What can network visualizations reveal about the music print trade in Restoration London (ca. 1660–1714)? This is what undergraduate students in an introductory-level course sought to define, carried out by utilizing the open-source visualization platform, Gephi. This project, conducted during a two-week workshop, combined data extraction from a database of early modern print materials (Early English Books Online; EEBO) with the translation of archival evidence through visualizations of networks relating to prominent figures in the trade. Students’ analytical objectives were twofold: determine what document information was most integral to understanding connections within the trade, and showcase those connections with narratives that could be demonstrated visually.
Graduate student: Nicholas Smolenski
Faculty: Dr. Astrid Giugni
Course: “Information, Society, and Culture” (ISS 110; Fall 2022)
Students: Erin Burns, Maddie Davies, Lilian Fan, Max Honeybone, Pranav Kannan, Ana Lizier, Clare O’Sullivan, Kairi Rodriguez, Kenneth Vergel de Dios
The print trade throughout the Restoration period, largely based in London, grew exponentially while becoming gradually consolidated by financial backers, such as the monarchy and the City of London. As such, major printing centers like Fleetstreet and The Strand were overflowing with bookstands and print shops. Many printers and publishers lived where they worked, and would often cohabitate with other professionals within the same industry. This created unique “soundscapes” where gossip abounded and professional allegiances were forged after the working day. While these unofficial networks can be difficult to reproduce in concrete visualizations, surviving documents from the period show the interconnected nature of the print trade during this period.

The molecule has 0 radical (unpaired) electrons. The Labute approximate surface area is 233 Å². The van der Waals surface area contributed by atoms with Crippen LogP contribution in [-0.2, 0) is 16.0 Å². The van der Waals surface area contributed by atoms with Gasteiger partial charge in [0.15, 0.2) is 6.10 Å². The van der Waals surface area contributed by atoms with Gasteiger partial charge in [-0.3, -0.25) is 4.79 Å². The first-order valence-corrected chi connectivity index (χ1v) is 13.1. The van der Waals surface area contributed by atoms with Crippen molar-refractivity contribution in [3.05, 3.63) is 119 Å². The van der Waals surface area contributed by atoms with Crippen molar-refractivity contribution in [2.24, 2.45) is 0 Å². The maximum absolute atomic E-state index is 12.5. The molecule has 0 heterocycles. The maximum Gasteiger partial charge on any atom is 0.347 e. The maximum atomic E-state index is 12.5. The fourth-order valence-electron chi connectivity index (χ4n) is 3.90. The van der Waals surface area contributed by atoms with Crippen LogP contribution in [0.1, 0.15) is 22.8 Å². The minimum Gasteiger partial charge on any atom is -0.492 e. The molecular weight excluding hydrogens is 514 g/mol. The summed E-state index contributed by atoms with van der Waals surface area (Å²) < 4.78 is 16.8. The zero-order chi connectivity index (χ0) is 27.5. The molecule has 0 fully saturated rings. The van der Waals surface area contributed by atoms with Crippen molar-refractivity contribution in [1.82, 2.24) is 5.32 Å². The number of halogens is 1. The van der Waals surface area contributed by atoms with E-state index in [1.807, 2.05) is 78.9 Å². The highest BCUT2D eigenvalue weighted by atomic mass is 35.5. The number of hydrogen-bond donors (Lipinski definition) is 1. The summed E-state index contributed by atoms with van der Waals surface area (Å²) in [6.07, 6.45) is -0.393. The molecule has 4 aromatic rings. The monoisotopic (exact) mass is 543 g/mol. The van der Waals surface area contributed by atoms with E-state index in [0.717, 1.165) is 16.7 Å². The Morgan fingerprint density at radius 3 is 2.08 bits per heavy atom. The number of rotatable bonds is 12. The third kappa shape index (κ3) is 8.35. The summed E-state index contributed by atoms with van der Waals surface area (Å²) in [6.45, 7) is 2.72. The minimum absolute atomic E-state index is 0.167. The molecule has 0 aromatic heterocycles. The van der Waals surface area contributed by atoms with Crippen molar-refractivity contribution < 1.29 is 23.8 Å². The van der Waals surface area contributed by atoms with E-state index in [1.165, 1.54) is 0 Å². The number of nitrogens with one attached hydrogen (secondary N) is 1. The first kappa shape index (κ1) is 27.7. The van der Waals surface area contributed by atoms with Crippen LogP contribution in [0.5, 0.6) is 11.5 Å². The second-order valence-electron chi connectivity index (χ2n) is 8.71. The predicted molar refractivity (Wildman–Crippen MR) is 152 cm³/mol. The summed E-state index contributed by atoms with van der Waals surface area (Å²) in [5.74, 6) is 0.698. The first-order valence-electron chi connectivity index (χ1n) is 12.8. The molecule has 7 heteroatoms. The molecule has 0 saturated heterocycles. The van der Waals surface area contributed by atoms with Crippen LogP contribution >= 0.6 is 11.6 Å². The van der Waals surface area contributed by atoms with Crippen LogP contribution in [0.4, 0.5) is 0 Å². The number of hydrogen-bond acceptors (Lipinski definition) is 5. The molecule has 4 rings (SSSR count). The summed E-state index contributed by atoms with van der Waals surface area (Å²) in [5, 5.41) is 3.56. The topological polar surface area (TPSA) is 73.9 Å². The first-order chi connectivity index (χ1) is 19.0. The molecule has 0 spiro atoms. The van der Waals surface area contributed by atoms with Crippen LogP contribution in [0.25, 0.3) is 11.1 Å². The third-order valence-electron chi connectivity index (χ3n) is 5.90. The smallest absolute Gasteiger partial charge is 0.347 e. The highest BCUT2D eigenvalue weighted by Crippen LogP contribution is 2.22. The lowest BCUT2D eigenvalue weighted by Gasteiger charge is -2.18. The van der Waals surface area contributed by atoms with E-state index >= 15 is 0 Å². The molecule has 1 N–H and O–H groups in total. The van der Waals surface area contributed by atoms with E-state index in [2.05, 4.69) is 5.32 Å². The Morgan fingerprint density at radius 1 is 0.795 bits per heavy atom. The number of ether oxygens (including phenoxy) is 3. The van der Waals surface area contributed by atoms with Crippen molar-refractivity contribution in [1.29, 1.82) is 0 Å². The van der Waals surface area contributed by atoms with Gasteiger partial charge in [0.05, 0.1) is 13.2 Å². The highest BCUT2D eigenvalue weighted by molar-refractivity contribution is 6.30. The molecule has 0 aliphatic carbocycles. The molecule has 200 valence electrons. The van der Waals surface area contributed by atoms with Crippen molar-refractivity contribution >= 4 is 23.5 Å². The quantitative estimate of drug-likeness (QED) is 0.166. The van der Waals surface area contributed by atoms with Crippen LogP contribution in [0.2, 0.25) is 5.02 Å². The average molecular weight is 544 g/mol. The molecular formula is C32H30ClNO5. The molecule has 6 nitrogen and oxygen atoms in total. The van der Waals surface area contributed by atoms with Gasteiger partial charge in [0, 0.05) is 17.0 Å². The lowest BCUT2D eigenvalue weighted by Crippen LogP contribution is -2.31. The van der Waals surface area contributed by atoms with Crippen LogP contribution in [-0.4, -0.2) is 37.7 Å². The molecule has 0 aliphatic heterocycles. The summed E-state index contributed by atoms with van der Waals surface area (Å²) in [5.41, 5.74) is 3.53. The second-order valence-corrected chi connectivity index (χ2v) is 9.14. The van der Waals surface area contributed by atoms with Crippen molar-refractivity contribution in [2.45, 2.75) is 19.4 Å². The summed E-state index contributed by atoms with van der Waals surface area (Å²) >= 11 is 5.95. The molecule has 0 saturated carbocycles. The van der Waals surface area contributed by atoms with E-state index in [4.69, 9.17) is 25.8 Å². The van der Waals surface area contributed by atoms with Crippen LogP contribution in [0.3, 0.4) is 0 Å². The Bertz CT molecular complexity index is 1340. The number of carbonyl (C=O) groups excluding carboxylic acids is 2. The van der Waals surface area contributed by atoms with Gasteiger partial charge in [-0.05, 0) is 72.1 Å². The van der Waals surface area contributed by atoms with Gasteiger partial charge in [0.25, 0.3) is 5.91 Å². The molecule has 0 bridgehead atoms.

The included image shows how information was typically organized on a title page (from the EEBO database): information about the printer, publisher, and location of production was listed on the bottom half of the sheet. Not every print was consistent, however, for many did not list every person involved with the project, nor were specific locations always offered (e.g., sometimes just listed as “London”). Additionally, the kind of musical output was often different. The image included here shows a publication that includes songs from a larger, staged work written by the composer Henry Purcell (1659–95). Other music publications included songbooks, score engravings, music treatises, keyboard or instrumental music, and “partbooks” comprised of individual voice parts within a larger collection (antithetical to the modern score, which shows every part on one page).
This project was split into two class sessions, held over a two-week period. In the first, students were provided an introduction to the music print trade in Restoration England, and engaged in interdisciplinary discussion about creative processes and musical outputs common throughout the period. This was followed by a quick introduction to EEBO and Gephi; students were instructed how to collect crucial information from seventeenth-century documents within the database, how to organize it into a spreadsheet, and how to convert that data into a visualization. Groups of students then worked to complete their images, including the narratives they wanted to portray within them, over the following week. During the second session, students presented their findings for one another and discussed the larger patterns evidenced in their results. They found that organizing historical figures by location, rather than by active dates or printing medium, produced the most tangible conclusions and displayed broader connections between printers, publishers, and their positioning throughout London.